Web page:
Are one or more either a protagonist or significant supporting character? [why this matters]
Is femininity used as a joke (ie, a man crossdressing for humorous intent) in passing*? (*in this case, the male protagonist appears in a long-haired wig and with lipstick in a scenario that is meant to be embarrassing to him and humorous to the viewer; a tough-guy character admits to reading romance novelist Danielle Steel, which is meant to be funny) [why this matters]
Is there a female character who is primarily defined by her emotional and/or sexual relationship with a man or men? [why this matters]
Is there anything either positive or negative in the film’s representation of women not already accounted for here? (points will vary)
It doesn’t quite rise to the level of the “Is a woman paired romantically with a man old enough to be her father?” problem [why this is an issue], but Bill Murray’s character is seen to have a young daughter who appears to be about eight years old, and who is played by a ten-year-old actress. The mother of the child, whom the Murray character is no longer partnered with, is seen only once, briefly, in the background, and heard once, briefly, on the telephone. Murray is 65 years old, though, and it’s safe to assume that when his daughter was born, her mother would most likely have been young enough herself to have been Murray’s daughter. And since she does play a small but essential part in a story that is, in several ways, set in motion by women who screw over the male protagonist, this is worth noting, and deducting a few points for.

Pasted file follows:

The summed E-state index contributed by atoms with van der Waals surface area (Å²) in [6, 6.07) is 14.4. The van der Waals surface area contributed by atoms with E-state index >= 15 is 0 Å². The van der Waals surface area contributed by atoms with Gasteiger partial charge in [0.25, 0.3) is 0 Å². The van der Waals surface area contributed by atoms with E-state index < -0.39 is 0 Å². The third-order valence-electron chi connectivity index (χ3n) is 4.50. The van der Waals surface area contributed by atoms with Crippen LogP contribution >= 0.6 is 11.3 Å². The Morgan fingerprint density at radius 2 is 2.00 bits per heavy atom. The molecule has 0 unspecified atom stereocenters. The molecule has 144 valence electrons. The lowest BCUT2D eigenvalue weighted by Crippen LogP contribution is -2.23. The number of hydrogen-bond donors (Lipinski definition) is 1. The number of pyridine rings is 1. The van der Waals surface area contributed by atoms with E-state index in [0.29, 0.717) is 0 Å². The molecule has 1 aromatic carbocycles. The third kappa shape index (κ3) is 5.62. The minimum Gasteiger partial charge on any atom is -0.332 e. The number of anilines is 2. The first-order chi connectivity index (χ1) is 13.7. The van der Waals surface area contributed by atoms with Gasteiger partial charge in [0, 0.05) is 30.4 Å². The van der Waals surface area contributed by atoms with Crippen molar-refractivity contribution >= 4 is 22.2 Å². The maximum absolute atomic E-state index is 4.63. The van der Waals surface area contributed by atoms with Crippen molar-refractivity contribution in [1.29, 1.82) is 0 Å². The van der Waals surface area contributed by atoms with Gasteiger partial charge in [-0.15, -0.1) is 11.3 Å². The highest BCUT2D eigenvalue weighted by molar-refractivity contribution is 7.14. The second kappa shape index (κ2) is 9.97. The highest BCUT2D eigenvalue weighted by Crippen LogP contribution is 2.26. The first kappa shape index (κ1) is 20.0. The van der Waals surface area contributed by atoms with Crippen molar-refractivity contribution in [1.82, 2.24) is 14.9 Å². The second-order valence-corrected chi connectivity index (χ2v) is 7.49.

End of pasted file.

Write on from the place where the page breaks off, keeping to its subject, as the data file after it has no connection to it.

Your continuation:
There’s also the suggestion, though it’s not fully realized, of a sexual hookup between Zooey Deschanel (born 1980) and Bruce Willis (born 1955), who are 25 years apart in age.
IS THE FILM’S DIRECTOR FEMALE? No (does not impact scoring)
IS THE FILM’S SCREENWRITER FEMALE? No (does not impact scoring)
BOTTOM LINE: Women here are naive dolts to be taken advantage of, flakes who steal from a man, a hooker with heart of gold, a mean ex. The most “postive” depiction of a woman here is the one whose talents the male protagonist can take advantage of. Women exist in this world only for what they can do for — or to — him.
NOTE: This is not a “review” of Rock the Kasbah! It is simply an examination of how well or how poorly it represents women. (A movie that represents women well can still be a terrible film; a movie that represents women poorly can still be a great film.) Read my review of Rock the Kasbah.